Then I got my GLORIOUS breakfast in bed. Eggs laid by my chooks (they’ve stopped their tantrum and started to lay again!), ketchup made by my own fair hands, toast from the Baker in Carshalton and bacon from Giggly Pig.  Simply just Perfection. I unwrapped my three pressies. Two from Calladoodles from my gift list!!! (Told you it worked!! Have you signed up yet?)  The mega ‘L O V E’ mug and a simply gorgeous pewter heart pendant with a turquoise cord. It is a bizarre and lovely feeling, unwrapping a surprise gift that you already know you love!!!!!!!  I thoroughly recommend it.

My third gift was a bottle of my favourite wine. It is nearly £12 a bottle, so I only buy it on high days and holidays. Yummy scrummy. However, I know you can only buy it from Sainsbury’s. Am sure you will all forgive my husband. I know I did…

At Church I got four lovely primrose plants (one from each child) as did my Mum.  Then we went for a mooch around Woodcote Nurseries. I’m not sure how Woodcote sits with my ‘No Supermarket’ ethics. Yes, they are an independent and local company. BUT, they are huge. They do employ LOADS of local people (especially teenagers). They do suck up lots of trade from other local nurseries and because they are so huge can out-price the lot.  I think I do class them as ‘non-supermarket’ even though they are huge. If you disagree, please let me know xxxx.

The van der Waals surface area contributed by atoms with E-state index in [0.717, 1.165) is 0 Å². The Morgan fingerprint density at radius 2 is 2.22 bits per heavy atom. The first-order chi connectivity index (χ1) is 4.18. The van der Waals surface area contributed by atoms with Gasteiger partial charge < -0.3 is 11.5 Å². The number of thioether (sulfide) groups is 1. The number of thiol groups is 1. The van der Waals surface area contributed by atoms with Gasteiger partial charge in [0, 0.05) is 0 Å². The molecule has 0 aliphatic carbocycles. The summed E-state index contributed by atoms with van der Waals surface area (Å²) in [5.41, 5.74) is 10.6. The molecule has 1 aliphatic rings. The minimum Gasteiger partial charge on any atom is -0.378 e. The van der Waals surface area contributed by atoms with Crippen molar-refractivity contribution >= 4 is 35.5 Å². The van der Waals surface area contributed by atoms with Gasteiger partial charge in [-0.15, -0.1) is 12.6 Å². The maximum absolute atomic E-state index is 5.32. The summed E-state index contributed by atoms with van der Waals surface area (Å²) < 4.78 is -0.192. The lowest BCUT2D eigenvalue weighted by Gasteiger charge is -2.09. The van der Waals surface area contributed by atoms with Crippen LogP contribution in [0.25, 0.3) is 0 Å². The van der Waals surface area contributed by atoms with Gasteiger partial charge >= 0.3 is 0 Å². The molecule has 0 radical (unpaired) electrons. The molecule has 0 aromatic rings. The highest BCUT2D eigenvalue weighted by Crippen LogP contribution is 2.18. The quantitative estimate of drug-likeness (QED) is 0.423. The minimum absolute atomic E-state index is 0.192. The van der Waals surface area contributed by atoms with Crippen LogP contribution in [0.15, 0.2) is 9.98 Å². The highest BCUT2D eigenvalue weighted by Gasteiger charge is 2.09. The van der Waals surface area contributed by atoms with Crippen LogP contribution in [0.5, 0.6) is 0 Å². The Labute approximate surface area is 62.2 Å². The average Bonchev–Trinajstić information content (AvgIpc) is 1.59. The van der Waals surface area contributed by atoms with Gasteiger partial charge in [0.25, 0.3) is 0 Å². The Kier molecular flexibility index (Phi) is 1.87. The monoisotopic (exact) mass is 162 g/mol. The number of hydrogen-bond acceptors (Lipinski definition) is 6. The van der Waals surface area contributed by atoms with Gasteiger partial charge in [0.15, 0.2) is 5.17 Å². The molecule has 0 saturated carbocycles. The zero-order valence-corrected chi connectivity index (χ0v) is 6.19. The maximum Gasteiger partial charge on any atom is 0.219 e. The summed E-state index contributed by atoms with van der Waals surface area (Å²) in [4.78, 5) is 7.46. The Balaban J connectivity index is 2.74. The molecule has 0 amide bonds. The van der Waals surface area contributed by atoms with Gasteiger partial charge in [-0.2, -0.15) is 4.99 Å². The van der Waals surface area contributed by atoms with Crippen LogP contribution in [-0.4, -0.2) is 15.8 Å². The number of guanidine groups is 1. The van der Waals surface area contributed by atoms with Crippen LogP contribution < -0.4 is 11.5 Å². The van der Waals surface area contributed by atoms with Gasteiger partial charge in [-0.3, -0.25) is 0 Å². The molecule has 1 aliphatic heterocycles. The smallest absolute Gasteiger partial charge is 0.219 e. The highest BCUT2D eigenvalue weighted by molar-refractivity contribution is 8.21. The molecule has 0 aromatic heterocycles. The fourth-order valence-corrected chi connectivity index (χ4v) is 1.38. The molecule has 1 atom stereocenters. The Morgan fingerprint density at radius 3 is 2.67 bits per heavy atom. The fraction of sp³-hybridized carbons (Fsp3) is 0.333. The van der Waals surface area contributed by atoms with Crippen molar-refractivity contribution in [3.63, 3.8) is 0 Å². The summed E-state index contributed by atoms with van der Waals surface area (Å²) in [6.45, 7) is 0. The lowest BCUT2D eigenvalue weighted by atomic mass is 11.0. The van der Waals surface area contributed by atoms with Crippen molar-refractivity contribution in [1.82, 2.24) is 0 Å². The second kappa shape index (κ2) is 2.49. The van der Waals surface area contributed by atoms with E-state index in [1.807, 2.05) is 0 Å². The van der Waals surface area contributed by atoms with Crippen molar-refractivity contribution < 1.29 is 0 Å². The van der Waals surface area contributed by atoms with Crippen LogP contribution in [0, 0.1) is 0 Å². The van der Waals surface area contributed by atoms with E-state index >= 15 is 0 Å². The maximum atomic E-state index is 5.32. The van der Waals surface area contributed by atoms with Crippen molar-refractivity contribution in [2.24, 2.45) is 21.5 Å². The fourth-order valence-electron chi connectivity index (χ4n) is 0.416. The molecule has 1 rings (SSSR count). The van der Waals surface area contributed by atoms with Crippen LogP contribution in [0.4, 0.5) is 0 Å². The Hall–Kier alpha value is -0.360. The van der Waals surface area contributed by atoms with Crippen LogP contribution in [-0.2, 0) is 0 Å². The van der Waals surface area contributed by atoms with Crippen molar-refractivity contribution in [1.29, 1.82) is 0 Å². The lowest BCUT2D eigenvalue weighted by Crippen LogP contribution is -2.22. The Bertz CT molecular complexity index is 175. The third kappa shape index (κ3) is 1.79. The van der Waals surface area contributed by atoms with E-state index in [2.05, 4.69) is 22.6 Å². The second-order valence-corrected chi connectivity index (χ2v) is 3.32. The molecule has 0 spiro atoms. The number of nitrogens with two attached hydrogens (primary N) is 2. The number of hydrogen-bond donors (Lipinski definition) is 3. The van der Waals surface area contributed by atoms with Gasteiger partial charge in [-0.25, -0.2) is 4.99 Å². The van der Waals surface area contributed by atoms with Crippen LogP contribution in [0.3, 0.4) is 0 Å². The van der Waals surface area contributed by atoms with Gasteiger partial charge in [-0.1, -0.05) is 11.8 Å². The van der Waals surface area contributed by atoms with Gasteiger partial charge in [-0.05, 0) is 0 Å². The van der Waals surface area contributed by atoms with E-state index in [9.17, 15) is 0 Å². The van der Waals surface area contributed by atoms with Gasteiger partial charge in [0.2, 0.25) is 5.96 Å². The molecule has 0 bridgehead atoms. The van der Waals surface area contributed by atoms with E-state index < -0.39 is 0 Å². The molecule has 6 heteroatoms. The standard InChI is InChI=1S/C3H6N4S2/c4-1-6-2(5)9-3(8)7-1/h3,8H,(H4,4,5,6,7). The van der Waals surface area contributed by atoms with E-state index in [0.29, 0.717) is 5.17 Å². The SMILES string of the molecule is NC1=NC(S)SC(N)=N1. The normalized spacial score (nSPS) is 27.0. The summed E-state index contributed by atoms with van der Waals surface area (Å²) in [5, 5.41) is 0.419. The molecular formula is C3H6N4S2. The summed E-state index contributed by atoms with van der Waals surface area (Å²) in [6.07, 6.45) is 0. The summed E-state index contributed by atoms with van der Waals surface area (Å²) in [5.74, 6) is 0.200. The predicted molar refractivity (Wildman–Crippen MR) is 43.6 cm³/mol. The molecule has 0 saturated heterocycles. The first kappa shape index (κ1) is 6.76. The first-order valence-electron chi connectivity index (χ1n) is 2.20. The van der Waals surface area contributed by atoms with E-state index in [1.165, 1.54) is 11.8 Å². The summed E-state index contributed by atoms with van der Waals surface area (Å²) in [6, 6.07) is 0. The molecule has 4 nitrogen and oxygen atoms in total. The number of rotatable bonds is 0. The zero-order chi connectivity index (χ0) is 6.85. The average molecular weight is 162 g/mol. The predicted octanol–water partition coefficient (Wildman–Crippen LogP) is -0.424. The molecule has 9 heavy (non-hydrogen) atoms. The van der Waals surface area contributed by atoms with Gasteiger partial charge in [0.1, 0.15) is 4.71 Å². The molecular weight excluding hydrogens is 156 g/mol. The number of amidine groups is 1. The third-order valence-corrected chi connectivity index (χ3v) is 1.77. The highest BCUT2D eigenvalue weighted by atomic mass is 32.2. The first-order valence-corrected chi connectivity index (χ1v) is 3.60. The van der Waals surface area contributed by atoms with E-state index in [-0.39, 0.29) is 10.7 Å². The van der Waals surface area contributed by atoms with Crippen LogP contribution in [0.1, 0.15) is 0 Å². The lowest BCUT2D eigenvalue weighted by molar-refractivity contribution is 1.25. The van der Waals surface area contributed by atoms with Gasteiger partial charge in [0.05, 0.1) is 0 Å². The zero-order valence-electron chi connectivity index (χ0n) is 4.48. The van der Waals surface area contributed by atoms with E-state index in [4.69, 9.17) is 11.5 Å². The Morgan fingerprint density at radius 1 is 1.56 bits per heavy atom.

I LOVE their butcher. They actually hang the meat where you can see it. Pig heads and everything. They have liver and hearts and kidneys on display. Also rose veal. As an ethical person (ish) I can say that rose veal is ok. The male calves of dairy cattle are normally slaughtered and discarded because of the public’s squeamishness toward veal. In the olden days, a veal calf was locked in a barbaric crate and never saw daylight. Nowadays, thanks to foot and mouth/BSE Britain has the highest meat welfare standards in the world. Male calves spend time with their mothers and suckle at the teat, not from a machine. They walk with the herd, if only for a few short weeks. Then they are sent to slaughter. This may seem cruel, but they would have been slaughtered anyway, as a by-product of the dairy farming process. It is only in the past few years that it has become normal farming procedure to not waste male calves. Subsequently,  rose veal is of a very high ethical/welfare standard and I thoroughly recommend buying it (from an ethical butcher).